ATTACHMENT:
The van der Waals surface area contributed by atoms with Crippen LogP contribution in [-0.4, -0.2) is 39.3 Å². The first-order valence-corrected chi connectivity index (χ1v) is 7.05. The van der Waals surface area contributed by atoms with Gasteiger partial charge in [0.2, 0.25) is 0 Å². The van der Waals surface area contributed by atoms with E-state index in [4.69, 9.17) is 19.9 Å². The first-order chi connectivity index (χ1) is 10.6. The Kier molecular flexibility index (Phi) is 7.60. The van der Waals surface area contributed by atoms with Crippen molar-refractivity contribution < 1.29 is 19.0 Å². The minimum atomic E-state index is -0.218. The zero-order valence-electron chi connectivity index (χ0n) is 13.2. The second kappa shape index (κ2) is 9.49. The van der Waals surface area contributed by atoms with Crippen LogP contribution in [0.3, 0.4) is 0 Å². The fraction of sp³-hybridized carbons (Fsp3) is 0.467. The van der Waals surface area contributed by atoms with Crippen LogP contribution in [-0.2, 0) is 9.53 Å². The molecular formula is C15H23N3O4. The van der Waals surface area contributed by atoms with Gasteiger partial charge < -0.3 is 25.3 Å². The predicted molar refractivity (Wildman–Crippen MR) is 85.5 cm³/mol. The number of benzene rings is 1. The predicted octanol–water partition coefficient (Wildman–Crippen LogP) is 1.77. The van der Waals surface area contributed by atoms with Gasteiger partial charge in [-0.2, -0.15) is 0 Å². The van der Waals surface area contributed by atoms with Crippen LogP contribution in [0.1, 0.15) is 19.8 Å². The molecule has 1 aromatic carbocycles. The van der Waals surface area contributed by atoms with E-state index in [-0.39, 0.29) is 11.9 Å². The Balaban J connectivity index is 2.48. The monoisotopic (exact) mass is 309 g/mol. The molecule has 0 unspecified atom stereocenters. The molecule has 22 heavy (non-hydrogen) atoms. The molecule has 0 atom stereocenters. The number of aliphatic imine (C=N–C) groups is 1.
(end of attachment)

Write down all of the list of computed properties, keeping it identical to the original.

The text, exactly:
The van der Waals surface area contributed by atoms with Crippen LogP contribution in [-0.4, -0.2) is 39.3 Å². The first-order valence-corrected chi connectivity index (χ1v) is 7.05. The van der Waals surface area contributed by atoms with Gasteiger partial charge in [0.2, 0.25) is 0 Å². The van der Waals surface area contributed by atoms with E-state index in [4.69, 9.17) is 19.9 Å². The first-order chi connectivity index (χ1) is 10.6. The Kier molecular flexibility index (Phi) is 7.60. The van der Waals surface area contributed by atoms with Crippen molar-refractivity contribution < 1.29 is 19.0 Å². The minimum atomic E-state index is -0.218. The zero-order valence-electron chi connectivity index (χ0n) is 13.2. The second kappa shape index (κ2) is 9.49. The van der Waals surface area contributed by atoms with Crippen LogP contribution in [0.3, 0.4) is 0 Å². The fraction of sp³-hybridized carbons (Fsp3) is 0.467. The van der Waals surface area contributed by atoms with Crippen LogP contribution in [-0.2, 0) is 9.53 Å². The molecular formula is C15H23N3O4. The van der Waals surface area contributed by atoms with Gasteiger partial charge < -0.3 is 25.3 Å². The predicted molar refractivity (Wildman–Crippen MR) is 85.5 cm³/mol. The number of benzene rings is 1. The predicted octanol–water partition coefficient (Wildman–Crippen LogP) is 1.77. The van der Waals surface area contributed by atoms with Gasteiger partial charge in [-0.2, -0.15) is 0 Å². The van der Waals surface area contributed by atoms with Crippen LogP contribution in [0.1, 0.15) is 19.8 Å². The molecule has 1 aromatic carbocycles. The van der Waals surface area contributed by atoms with E-state index in [-0.39, 0.29) is 11.9 Å². The Balaban J connectivity index is 2.48. The monoisotopic (exact) mass is 309 g/mol. The molecule has 0 unspecified atom stereocenters. The molecule has 22 heavy (non-hydrogen) atoms. The molecule has 0 atom stereocenters. The number of aliphatic imine (C=N–C) groups is 1.